A post in which I offer up praise to DrugMonkey and CPP

May 30 2012 Published by under Blogging, Grantsmanship, Lab, NIH

My boss and I were discussing his latest grant proposal and which mechanism would be more suitable.  We start discussing more exploratory mechanisms and he begins to explain the difference from the typical research grants (R01s) that we apply for.  I explain that I know what the R21 mechanism is and how it differs from the R01.  The boss looks befuddled and asks how do I know this.

I'm at a crossroads here dear reader, I can tell the man that I have religiously read Gospel of DM & CPP for the past couple of years or come up with something on the fly.  My answer, "Oh, they told us about it in a grant writing seminar."

I kneel before thee sir dudes for I am not worthy.

34 responses so far

  • DrugMonkey says:

    That's nice and all but as usual the real problem is that it is astonishing to a PI that you would, could or should know about all of this NIH stuff....

    • They really teach us zilch about how we get the bag of cash and what NIH mechanisms exist or even how the review process works.

    • Scicurious says:

      Yeah, I've never been told in my professional environment that ANY mechanism exists besides the NRSA, K, and R01. Even in the grant writing seminars that's all you get, grad students only get NRSA, and postdocs get K with a mention of R01. Everything else I learned from the internet.

      New bumper sticker! "Everything I need to know I learned from DM and PP". Only allowed to put the sticker on your Bentley after tenure.

  • ecologist says:

    WTfingF? Crossroads? There's a crossroads? In what kind of orthogonal-to-the-real-world dimension is this a problem, anyway? Why not an answer like this:

    -----------------
    Bossman: how did you know about R21s?

    GR: Oh, there's a lot of useful discussion of NIH and other kinds of grants in various science blogs that I read. One character that blogs under the name DrugMonkey has lots of information (and a healthy dose of opinion). Would you like me to send you a link?
    -----------------

    Seems like a much preferred solution to me. Now must go get coffee. Carry on.

    • brooksphd says:

      Im also fairly open about earning shitte from the wise ones in the bloggosphere. But given the narrow view many folks still have, i tend to pick my audience. If i dont refer to the blogs i might still refer to the Blogger, "oh a friend of mine is an Assoc Prof at an HHMI in the NE. He told me all about it."

      That tack definitly leds to raised eyebrows 🙂

  • FWIW, the powers that be can't ever learn to love the blog if they don't know why they should love the blog in the first place.

  • When I entered the NIH game, one of the very first things I did was read every single fucken word I could find about grants on the NIH Web site and its various relevant components: OER, CSR, OD, and the various IC Web sites. There is a *huge* amount of information there. I mean, did you know that you can read the motherfucken minutes of every motherfucken Council meeting for every motherfucken IC?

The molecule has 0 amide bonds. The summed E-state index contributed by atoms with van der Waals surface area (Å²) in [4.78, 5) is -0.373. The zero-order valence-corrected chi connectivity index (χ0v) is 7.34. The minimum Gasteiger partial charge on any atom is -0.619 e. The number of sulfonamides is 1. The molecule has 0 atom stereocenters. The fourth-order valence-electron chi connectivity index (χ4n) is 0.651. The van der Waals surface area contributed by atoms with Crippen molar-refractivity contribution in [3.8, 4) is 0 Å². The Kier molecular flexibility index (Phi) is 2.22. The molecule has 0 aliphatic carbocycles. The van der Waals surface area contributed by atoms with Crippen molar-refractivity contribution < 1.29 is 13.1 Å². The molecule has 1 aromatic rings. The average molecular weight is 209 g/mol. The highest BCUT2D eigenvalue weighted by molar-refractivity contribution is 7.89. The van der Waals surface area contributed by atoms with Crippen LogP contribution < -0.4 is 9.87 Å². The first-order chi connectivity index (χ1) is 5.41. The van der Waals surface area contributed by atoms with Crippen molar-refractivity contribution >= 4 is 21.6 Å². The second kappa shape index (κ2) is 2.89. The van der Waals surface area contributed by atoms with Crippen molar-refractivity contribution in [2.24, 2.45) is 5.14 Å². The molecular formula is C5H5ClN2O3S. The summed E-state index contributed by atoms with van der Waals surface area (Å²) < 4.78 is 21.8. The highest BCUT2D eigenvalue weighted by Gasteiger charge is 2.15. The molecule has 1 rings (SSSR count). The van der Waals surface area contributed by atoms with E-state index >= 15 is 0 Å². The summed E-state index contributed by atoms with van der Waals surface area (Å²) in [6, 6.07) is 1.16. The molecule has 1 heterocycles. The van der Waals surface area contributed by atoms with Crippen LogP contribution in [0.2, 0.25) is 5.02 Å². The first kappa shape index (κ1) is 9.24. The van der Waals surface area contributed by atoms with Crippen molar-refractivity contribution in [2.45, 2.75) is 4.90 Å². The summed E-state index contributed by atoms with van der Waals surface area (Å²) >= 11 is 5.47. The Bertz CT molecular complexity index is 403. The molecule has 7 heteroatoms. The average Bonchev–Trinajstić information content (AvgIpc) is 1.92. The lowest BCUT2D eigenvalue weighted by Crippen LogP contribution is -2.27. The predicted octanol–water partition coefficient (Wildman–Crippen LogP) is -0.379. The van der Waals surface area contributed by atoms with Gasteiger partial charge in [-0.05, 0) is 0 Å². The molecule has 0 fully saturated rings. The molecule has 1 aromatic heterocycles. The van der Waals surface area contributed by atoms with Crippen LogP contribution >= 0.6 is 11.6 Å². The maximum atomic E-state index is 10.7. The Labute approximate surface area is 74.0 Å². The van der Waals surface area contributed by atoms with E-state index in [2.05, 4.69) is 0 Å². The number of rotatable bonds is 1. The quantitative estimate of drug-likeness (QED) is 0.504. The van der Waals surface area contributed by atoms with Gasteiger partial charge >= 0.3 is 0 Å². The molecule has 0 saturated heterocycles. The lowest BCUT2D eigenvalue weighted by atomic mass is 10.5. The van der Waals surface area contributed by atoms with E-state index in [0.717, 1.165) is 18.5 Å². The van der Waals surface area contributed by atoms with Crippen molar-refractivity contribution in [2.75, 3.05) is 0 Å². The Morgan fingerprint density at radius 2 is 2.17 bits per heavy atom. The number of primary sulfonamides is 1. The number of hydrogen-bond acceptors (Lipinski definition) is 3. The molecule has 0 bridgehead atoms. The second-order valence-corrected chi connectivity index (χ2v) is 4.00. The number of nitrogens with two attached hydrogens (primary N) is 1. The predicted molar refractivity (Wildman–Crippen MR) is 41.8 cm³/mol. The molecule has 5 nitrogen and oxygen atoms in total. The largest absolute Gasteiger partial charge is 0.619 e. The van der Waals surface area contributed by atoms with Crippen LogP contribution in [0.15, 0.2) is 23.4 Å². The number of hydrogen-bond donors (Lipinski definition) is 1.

The fact that so few people do this is pathetic, especially given that we are all supposed to be scientists: those who systematically direct their curiosity to discover everything they can about an object of inquiry. And one would think that the success of one's own career--especially in an environent that everyone understands is more brutally competitive than it has ever been before--would be a particularly interesting object of inquiry.

    I've never understood this.

  • katiesci says:

    I don't understand why you didn't tell him it was from blogs. If grant writing seminar isn't teaching you this he should know so it can be made better. My PI is impressed that I know things like this and I always tell him I learned it from blogs or twitter. He gives me crap about it but when I sent him a link to Proflike's NSF pre proposal recap he was pleasantly surprised.

  • Odyssey says:

    I suspect GR didn't tell the Bossman about the blogs in order to protect himself. Remember, he's in the same collective as DM and often comments on DM's posts.

  • DJMH says:

    In similar situations, back when my blog was active and therefore vaguely a danger, I would just say that I read stuff on a lot of science blogs, without naming names. But yeah, I have had a number of PIs be open-mouth-shocked at my familiarity with NIH terms and minutiae. They never teach it to us directly, it's pretty wretched.

    That's why I sent DM my first Bentley. Wonder what he's been doing with it?

  • Pascale says:

    In my experience (through NIDDK), the R21 is a mythical creature like the unicorn or mermaid. It would be cool if it existed, and you can find people who believe in its existence (even experts), but actually try to find one for yourself and you will be out of luck.

  • Bashir says:

    I wouldn't have told him about blogs. I get weird reactions when I mention the science internets to (some) senior people.

  • Psycgirl says:

    I both love and hate when I have to hide that I learned some valuable piece of academic information from a blog...

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